It's almost April Fool's Day and time to start thinking about how to trick your students! While it may be funny to scare students with a pop quiz or sending your best student to the principal's office, I like an April Fool's joke where the students learn a science concept at the same time. Check out these ideas on how to trick your students into learning a science concept:
1. "What's Wrong With The School Water?!"
For this one, fill a clear drinking glass with with rubbing alcohol and set it up front. When you are ready to start class or students are working on bell work, bring out a few ice cubes and drop them in your "water." (The ice cubes will sink instead of float because the ice is more dense than the rubbing alcohol). Start yelling to the class "Something is wrong with the school water! Look at my ice cubes!" and see their reactions. Follow up with a discussion about density. (This video below from my friend James shows how it works).
2. Make a Stink Bomb
Use this home made stink bomb recipe to gross out your students! Pretend that someone in your class keeps passing gas and make a scene asking them to stop. Once you tell them it's a joke, follow up with a discussion about sulfur and other things that contain sulfur (eggs).
3. "Do Not Open Bottle" from Steve Spangler
This is a fun prank that your curious students won't be able to resist!
4. Dihydrogen Monoxide
Tell your students that there is a new drug going around that they need to be aware of called Dihydrogen Monoxide. (Dihydrogen Monoxide is the chemical name for water). Show them this video clip and then ask the students what chemicals you think people might make this drug out of.
5. Rat Skulls
Do you have students who try and eat in class even when you tell them to put the hot cheetos away? Do you have any small skulls left over from your last owl pellet dissection? Tell the students that you were cleaning the room yesterday and you found the skull in one of the cabinets. Explain to them that the only reason rats come to the classroom is because they are finding food. You can have a discussion about food chains (and if you truly want them to stop eating snacks, don't tell them the truth!)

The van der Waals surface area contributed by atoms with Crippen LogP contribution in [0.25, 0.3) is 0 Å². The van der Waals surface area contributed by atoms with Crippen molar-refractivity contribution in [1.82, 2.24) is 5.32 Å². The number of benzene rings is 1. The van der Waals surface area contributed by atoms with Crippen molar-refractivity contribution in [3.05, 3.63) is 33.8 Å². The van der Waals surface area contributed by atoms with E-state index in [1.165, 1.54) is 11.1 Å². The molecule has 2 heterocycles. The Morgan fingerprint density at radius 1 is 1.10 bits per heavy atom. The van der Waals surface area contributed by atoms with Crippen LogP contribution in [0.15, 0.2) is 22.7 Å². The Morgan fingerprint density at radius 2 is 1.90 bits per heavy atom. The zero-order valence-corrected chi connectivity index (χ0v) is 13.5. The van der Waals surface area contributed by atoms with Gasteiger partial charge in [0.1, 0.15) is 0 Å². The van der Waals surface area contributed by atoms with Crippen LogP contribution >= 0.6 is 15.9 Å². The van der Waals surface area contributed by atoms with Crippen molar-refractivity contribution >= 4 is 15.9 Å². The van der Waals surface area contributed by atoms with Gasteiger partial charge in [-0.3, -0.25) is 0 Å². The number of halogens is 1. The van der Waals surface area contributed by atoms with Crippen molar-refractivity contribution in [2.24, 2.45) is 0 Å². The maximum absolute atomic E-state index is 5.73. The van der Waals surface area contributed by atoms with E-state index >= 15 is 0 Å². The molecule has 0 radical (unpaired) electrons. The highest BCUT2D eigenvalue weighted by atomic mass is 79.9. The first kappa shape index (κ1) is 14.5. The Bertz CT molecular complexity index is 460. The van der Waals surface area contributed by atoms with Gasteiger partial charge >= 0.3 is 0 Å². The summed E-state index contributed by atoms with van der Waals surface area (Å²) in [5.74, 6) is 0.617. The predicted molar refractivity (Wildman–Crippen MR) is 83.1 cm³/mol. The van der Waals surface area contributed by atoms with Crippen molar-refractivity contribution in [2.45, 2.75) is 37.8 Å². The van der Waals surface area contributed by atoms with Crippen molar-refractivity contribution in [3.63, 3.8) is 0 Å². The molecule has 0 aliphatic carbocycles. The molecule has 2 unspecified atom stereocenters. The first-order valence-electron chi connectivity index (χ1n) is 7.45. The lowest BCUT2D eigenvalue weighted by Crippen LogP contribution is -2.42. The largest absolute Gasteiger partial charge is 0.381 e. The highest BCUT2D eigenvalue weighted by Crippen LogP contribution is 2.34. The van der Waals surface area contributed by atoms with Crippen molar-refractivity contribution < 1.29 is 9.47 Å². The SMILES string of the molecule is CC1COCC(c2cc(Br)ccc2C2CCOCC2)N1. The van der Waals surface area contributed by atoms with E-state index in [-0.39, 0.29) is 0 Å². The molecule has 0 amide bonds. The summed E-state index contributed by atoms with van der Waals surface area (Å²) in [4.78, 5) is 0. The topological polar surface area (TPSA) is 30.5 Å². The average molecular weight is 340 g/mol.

6. Burning Money
Tell the students that you had $5 stolen out of your wallet the day before. Tell them you know $5 isn't a lot, but you are really disappointed in them. To prove your point that it isn't about the money, take out a $5 bill and light it on fire yelling "see, it's not about the money!" (To light the money on fire without damaging the bill, dip the money in a water and rubbing alcohol mixture behind your desk where the students can't see).
7. Fools Gold
Have a piece of pyrite laying around? (If not, check with your earth science teacher). Tell the students that you were hiking after school the previous day and came across a large piece of gold. Pull out the pyrite, tell them it is worth thousands, and today will be your last day because you are retiring. April Fool's Gold!
8. Set up a Fake Text
Head over to a website such as http://iphonefaketext.com/ and create your own fake text message conversation. The possibilities here are endless! You can pretend to have seen a conversation between two students or between teacher and student (see pictured). Kids are addicted to their phones, so might as well stoop to their level!
I hope you have a fun day fooling your students! Enjoy!